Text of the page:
Latest accident and emergency hospital waiting times in Wales show 83.2% of patients were seen within the four-hour target time in June.
This is an improvement on May but the lowest proportion for June on record, according to Statistics Wales.
Wrexham Maelor was the worst performing emergency unit. Just 57.2% of patients were seen, transferred or discharged within four hours.
Glan Clwyd was the second worst performing at 62.3%. The target is 95%.
The hospital in Denbighshire also has the largest number of patients waiting more than 12 hours - 661 - in June (or 86.5%).
The target is that no patient should wait more than 12 hours but across Wales the numbers have risen again - 2,910 had long waits in June, 83 more than in May and 649 more than the year before.
Since January, A&E at Wrexham and Glan Clwyd have been consistently the worst performing Welsh hospitals against the four-hour target.
The best performers of the major units in June were Royal Glamorgan (92.4%) and the University Hospital of Wales in Cardiff (90.4%).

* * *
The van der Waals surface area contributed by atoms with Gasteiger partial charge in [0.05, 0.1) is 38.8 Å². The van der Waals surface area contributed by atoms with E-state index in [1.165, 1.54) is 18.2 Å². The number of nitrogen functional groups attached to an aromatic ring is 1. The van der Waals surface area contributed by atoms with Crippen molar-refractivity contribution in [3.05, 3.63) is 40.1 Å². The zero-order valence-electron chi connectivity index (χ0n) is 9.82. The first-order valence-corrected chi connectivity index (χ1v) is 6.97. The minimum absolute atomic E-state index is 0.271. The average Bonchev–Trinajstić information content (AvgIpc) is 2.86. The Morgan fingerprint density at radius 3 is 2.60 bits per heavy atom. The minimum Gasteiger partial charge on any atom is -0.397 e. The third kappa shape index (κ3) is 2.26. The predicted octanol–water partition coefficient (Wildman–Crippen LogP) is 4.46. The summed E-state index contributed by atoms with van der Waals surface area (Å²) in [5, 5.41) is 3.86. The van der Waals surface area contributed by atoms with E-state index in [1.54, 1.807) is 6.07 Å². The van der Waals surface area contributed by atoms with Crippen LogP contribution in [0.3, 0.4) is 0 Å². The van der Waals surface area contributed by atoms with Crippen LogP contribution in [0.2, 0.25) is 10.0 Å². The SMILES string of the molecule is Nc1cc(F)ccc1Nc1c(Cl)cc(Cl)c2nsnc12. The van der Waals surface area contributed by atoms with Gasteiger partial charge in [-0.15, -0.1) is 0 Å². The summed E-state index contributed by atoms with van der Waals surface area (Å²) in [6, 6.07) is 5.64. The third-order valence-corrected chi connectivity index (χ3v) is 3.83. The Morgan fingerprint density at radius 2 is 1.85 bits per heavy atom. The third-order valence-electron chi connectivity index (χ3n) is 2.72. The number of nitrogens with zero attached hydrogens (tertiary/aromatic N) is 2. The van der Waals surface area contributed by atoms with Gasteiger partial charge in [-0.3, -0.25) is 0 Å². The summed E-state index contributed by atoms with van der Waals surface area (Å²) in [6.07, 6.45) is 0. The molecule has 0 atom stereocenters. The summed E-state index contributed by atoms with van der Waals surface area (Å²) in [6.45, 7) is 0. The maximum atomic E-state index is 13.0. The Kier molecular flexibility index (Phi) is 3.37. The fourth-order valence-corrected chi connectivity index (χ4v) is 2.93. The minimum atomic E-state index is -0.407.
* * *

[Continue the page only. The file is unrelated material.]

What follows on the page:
Statistics Wales is also starting to publish a series of annual statistics which show once again that A&E attendances topped the 1m mark for 2016-17 - seeing 15,257 more patients than five years ago.
The latest monthly figures also show:
- There were 92,964 patients attending A&E - fewer than the previous month but nearly 5,500 more than the same month in 2017.
- The average daily attendance is now the highest on record.
- For referral to treatment times, over the year performance had improved against the 26-week target of 95% compared to the previous year, but was still below the target. It was 87.4% in May, slightly down on the month.
- The percentage of patients starting treatment for cancer - along both measures - both fell this month. 84% were seen within 62 days along the urgent route.
- The average number of daily calls to the ambulance service was 1,295, up 2.3 percent on the previous month. The target continues to be met.
Wrexham Maelor and Glan Clwyd are run by Betsi Cadwaladr health board.
Interim secondary care medical director Donal O'Donoghue said June had been a "very challenging month".
"We have been extremely busy with high need patients on the wards and this inevitably impacts on the flow of patients through our emergency departments," he said.
"Patients are always prioritised according to their clinical need, ensuring those who have a higher clinical risk are treated and moved into appropriate departments as soon as possible, and monitored throughout their time in our emergency departments."
He said they remained fully committed to improving the emergency care service and they were investing time and resources into it.